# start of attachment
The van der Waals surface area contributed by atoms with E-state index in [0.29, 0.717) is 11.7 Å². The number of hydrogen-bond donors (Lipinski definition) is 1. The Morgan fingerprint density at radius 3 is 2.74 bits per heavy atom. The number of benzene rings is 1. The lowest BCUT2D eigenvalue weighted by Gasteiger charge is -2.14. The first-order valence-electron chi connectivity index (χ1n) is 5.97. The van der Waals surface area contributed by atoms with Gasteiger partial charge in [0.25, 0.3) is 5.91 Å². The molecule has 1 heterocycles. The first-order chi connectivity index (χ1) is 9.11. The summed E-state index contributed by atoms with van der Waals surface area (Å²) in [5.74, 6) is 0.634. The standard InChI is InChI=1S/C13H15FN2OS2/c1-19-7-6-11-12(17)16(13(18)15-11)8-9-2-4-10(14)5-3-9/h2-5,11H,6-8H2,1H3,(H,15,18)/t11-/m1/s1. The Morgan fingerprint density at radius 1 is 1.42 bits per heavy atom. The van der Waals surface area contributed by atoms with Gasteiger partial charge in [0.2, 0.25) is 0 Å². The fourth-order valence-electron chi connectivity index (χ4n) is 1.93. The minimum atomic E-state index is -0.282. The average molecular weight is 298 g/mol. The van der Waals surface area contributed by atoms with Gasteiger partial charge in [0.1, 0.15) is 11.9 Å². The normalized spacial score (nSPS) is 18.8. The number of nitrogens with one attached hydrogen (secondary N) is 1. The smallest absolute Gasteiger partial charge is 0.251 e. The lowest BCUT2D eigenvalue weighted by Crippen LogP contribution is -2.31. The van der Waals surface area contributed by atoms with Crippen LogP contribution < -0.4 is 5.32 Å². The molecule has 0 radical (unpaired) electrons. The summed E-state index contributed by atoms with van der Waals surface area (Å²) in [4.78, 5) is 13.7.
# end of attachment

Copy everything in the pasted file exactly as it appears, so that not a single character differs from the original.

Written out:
The van der Waals surface area contributed by atoms with E-state index in [0.29, 0.717) is 11.7 Å². The number of hydrogen-bond donors (Lipinski definition) is 1. The Morgan fingerprint density at radius 3 is 2.74 bits per heavy atom. The number of benzene rings is 1. The lowest BCUT2D eigenvalue weighted by Gasteiger charge is -2.14. The first-order valence-electron chi connectivity index (χ1n) is 5.97. The van der Waals surface area contributed by atoms with Gasteiger partial charge in [0.25, 0.3) is 5.91 Å². The molecule has 1 heterocycles. The first-order chi connectivity index (χ1) is 9.11. The summed E-state index contributed by atoms with van der Waals surface area (Å²) in [5.74, 6) is 0.634. The standard InChI is InChI=1S/C13H15FN2OS2/c1-19-7-6-11-12(17)16(13(18)15-11)8-9-2-4-10(14)5-3-9/h2-5,11H,6-8H2,1H3,(H,15,18)/t11-/m1/s1. The Morgan fingerprint density at radius 1 is 1.42 bits per heavy atom. The van der Waals surface area contributed by atoms with Gasteiger partial charge in [0.2, 0.25) is 0 Å². The fourth-order valence-electron chi connectivity index (χ4n) is 1.93. The minimum atomic E-state index is -0.282. The average molecular weight is 298 g/mol. The van der Waals surface area contributed by atoms with Gasteiger partial charge in [0.1, 0.15) is 11.9 Å². The normalized spacial score (nSPS) is 18.8. The number of nitrogens with one attached hydrogen (secondary N) is 1. The smallest absolute Gasteiger partial charge is 0.251 e. The lowest BCUT2D eigenvalue weighted by Crippen LogP contribution is -2.31. The van der Waals surface area contributed by atoms with Crippen LogP contribution < -0.4 is 5.32 Å². The molecule has 0 radical (unpaired) electrons. The summed E-state index contributed by atoms with van der Waals surface area (Å²) in [4.78, 5) is 13.7.